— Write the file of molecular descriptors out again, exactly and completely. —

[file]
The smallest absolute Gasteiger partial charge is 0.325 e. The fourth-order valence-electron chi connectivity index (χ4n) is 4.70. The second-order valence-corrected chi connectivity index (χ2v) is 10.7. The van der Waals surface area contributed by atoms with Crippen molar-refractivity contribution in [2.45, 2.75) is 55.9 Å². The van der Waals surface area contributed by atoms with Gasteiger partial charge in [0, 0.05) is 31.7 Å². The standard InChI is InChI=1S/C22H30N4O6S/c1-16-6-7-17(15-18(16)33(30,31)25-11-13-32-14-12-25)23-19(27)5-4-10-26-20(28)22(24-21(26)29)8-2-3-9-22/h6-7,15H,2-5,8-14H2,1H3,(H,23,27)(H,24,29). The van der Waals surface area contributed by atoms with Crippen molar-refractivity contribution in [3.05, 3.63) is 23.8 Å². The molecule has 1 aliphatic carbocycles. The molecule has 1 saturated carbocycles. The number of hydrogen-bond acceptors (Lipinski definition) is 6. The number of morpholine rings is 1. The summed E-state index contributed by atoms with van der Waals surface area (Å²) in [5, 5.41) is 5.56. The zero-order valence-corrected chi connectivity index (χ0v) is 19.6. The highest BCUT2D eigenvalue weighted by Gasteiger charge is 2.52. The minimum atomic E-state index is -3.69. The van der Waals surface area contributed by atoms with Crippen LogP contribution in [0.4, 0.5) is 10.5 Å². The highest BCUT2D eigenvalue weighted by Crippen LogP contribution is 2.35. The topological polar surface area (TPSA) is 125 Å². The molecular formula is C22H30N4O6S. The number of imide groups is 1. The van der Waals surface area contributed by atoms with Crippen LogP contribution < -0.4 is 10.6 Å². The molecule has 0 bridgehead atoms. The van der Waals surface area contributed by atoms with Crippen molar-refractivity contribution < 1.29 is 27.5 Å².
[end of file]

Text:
The smallest absolute Gasteiger partial charge is 0.325 e. The fourth-order valence-electron chi connectivity index (χ4n) is 4.70. The second-order valence-corrected chi connectivity index (χ2v) is 10.7. The van der Waals surface area contributed by atoms with Crippen molar-refractivity contribution in [2.45, 2.75) is 55.9 Å². The van der Waals surface area contributed by atoms with Gasteiger partial charge in [0, 0.05) is 31.7 Å². The standard InChI is InChI=1S/C22H30N4O6S/c1-16-6-7-17(15-18(16)33(30,31)25-11-13-32-14-12-25)23-19(27)5-4-10-26-20(28)22(24-21(26)29)8-2-3-9-22/h6-7,15H,2-5,8-14H2,1H3,(H,23,27)(H,24,29). The van der Waals surface area contributed by atoms with Crippen molar-refractivity contribution in [3.05, 3.63) is 23.8 Å². The molecule has 1 aliphatic carbocycles. The molecule has 1 saturated carbocycles. The number of hydrogen-bond acceptors (Lipinski definition) is 6. The number of morpholine rings is 1. The summed E-state index contributed by atoms with van der Waals surface area (Å²) in [5, 5.41) is 5.56. The zero-order valence-corrected chi connectivity index (χ0v) is 19.6. The highest BCUT2D eigenvalue weighted by Gasteiger charge is 2.52. The minimum atomic E-state index is -3.69. The van der Waals surface area contributed by atoms with Crippen LogP contribution in [0.4, 0.5) is 10.5 Å². The highest BCUT2D eigenvalue weighted by Crippen LogP contribution is 2.35. The topological polar surface area (TPSA) is 125 Å². The molecular formula is C22H30N4O6S. The number of imide groups is 1. The van der Waals surface area contributed by atoms with Crippen LogP contribution < -0.4 is 10.6 Å². The molecule has 0 bridgehead atoms. The van der Waals surface area contributed by atoms with Crippen molar-refractivity contribution < 1.29 is 27.5 Å².